Food & Drink

Her passion fruit

Cydne Watterson loves to can peaches.

No, she really, really loves it.

She loves it so much, she called one morning and asked if we could come over, right that moment, to can peaches.

We couldn't – we have these things called schedules – but listening to Watterson talk about peaches, it's hard to resist her excitement.

“I'm not some Martha Stewart baking person,” Watterson insists. She doesn't cook much else, doesn't even make desserts. But canned peaches? She goes about that with the precision of a surgeon and the organization of a general.

She feeds peaches to her three sons and gives peaches to everyone she knows, even for Christmas. She's figured out the cost per jar right down to the sugar. (If Cydne has given you peaches, we apologize for breaking the news: She spent $1.99 on you.)

On a summer morning several days after her call, the proof of her passion was all around her, jars of peaches in the glass-fronted cabinets beside the sink, another two dozen jars glowing in the sun on a table covered with an heirloom quilt.

“Man, they are beautiful.”

A Utah tradition

Now, right here we need to tell you two things. First, Watterson is a member of the Church of Jesus Christ of Latter-Day Saints, so she takes food storage seriously. The church urges members to keep a year's supply of food.

Watterson has two pantries, one for immediate use and another for long-term storage (including more peaches).

The second is that Watterson uses a different method for canning than the one the N.C. and U.S. agriculture departments prefer. Watterson is a native of Utah, where there is a tradition of canning with steam instead of boiling water.

The National Center for Home Food Preservation, which is supported by the USDA, only gives directions for water-bath and pressure canning, and some canning sites don't approve of steam canning because water-bath is more thoroughly tested. But Utah State University has tested it and says it is safe for high-acid foods such as fruit, as long as you follow USDA processing times. It shouldn't be used for low-acid foods such as vegetables and meat, which should always be canned using a pressure canner.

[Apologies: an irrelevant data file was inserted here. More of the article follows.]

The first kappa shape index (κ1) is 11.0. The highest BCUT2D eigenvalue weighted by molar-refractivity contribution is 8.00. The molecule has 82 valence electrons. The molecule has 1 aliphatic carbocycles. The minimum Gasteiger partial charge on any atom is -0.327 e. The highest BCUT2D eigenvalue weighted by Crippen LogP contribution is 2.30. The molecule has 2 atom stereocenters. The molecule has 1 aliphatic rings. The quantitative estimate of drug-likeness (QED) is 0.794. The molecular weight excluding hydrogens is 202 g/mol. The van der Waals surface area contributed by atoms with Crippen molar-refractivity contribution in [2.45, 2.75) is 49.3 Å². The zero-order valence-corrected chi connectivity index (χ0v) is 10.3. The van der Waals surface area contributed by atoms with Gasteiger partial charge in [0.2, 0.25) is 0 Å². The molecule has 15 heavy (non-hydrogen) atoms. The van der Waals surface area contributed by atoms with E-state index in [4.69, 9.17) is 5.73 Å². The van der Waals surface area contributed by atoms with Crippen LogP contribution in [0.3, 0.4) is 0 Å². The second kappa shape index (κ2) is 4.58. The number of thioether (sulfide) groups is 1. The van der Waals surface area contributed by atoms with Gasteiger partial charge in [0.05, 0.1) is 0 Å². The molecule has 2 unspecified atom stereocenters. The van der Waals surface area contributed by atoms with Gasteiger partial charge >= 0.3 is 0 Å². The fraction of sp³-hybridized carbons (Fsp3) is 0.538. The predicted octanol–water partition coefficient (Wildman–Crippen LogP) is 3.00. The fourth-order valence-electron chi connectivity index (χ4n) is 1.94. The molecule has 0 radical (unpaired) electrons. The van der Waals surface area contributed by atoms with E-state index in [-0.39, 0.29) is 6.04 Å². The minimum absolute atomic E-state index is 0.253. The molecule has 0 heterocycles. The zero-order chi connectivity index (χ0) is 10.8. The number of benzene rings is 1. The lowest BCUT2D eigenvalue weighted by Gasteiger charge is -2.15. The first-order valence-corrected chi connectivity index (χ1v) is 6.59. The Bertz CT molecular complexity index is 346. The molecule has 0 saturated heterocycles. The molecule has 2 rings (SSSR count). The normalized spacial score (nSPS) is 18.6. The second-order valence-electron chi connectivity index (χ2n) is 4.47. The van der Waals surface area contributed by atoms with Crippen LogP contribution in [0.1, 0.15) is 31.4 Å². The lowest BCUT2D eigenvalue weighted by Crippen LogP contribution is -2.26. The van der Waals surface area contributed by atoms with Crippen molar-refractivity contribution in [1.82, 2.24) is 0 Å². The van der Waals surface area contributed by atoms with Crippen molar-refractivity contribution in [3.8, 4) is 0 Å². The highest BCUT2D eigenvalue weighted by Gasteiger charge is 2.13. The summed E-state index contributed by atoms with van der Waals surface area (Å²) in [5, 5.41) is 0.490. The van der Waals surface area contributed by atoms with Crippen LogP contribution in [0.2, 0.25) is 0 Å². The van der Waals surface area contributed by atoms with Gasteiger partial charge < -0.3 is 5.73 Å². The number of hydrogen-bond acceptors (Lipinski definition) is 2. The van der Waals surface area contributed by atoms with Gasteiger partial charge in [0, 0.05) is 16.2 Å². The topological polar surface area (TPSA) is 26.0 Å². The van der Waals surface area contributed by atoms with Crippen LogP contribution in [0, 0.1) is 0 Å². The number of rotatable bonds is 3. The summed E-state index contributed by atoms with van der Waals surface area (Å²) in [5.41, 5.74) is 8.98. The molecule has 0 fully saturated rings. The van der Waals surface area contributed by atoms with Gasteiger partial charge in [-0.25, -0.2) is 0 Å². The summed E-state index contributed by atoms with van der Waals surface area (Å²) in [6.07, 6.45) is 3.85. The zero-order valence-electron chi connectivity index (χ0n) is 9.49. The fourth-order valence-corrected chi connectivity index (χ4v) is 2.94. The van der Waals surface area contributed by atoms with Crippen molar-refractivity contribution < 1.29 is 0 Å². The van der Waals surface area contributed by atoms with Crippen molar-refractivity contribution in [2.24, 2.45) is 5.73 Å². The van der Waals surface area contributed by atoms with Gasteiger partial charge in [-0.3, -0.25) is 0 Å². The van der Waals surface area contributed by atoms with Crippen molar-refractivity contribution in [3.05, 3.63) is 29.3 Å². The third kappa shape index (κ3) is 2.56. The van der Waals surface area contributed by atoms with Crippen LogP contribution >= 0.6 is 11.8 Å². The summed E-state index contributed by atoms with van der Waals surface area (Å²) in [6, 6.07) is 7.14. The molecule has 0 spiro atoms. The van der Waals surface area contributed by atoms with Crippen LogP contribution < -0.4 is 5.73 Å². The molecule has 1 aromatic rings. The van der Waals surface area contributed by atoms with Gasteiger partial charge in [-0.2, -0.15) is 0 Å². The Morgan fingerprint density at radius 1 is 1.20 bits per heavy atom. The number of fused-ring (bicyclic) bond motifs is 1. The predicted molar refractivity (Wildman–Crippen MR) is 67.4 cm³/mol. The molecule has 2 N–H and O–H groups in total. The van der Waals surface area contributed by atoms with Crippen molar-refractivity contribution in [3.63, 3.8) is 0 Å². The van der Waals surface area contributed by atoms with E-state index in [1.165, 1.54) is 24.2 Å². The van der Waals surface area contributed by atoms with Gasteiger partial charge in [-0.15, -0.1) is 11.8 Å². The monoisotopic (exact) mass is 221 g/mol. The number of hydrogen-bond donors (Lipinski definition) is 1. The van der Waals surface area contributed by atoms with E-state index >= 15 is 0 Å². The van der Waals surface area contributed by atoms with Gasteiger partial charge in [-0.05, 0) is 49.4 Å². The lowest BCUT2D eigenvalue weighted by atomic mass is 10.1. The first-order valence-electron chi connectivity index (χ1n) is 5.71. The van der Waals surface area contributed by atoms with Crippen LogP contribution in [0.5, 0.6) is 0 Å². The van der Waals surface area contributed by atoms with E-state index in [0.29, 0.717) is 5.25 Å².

Watterson says she has tried water-bath canning and didn't like it. Water splashed everywhere, and she thought it was messier and more involved.

“I now know why nobody cans,” she said.

She uses an aluminum steam canner, which can be difficult to find, although they're sold on Web sites like and for $39.99.

A steam canner is a shallow pan with a rack and a deep lid that looks like an upside-down pot with two holes – Watterson calls it “the hat.”

You put 6 cups of water in the bottom pan and the filled jars on the rack. Then you cover it all with the top. It takes about 30 minutes to build up steam.

When the steam plume coming out the holes reaches 8 inches, you turn the heat down just a little to keep the jars from overheating and losing their liquid. Then you set a timer for 30 minutes (40 at higher elevations).

The advantage to steam canning is that it takes less water than water bath canning, the jars don't have to be hot when they go in the canner, and you don't have the hassle of pulling hot jars out of boiling water.

“If the bottom line is temperature, steam is hotter,” says Watterson. “Leave it to the Mormons to figure out a new way.”

‘Peaches for dummies'

Watterson's peach recipe is so simple, she calls it “peaches for dummies.” The trick is to make sure the peaches are fully ripe but not bruised. She buys a half-bushel about a week ahead, spreads them on her kitchen island, and fills jars as the peaches ripen.

“The hardest part is cleaning the kitchen the night before.” She does that with help from her husband, Paul. He's a plastic surgeon, so he knows a few things about cleanliness.

On a peach day, she runs jars through the dishwasher to make sure they're clean, then places them in one side of the empty sink and pours 1/4 cup of sugar into each.

She picks out peaches that are ready and drops them in boiling water for 30 seconds, then into ice water.

The skins slip off easily, leaving pristine peach flesh. She cuts each one in half, discarding the pit, and fits the halves into the jars.

She fills each jar with boiling water up to the bottom of the screw-top treads. She doesn't shake or stir the liquid; the sugar will dissolve as the jars cool.

She wipes each jar rim carefully, then tops it with a hot lid and screws on a band.

The jars go into the canner and in less than a hour, they're cooling.

Escape to the kitchen

“The whole reason I can peaches – August is so hot and miserable, but the kids have football camp, so I have to be here. So it's like a call to the kitchen.”

Actually, Watterson's two oldest sons are grown and away, one in El Salvador, the other in San Diego. The youngest, Michael, is a high school senior who's spending the last weeks of summer in football camp.

But for all three boys, Mom's peaches were a tradition. When they were little, she took them to pick peaches. Whenever someone had a late or busy night, they knew what dinner would be.

“Late at night, the kids come home and they're hungry. You pull out peaches and grilled cheese sandwiches and that's a meal.

“The real value is how we gather around the table.”

And that's really the secret to Cydne Watterson's peaches. It's not in the method, or the ripeness, or the cost.

“You want to bring a tradition forward. This is something grandmas did.

“When I give away a jar of peaches, I'm giving away a bit of myself and where I came from.

“I love that part.”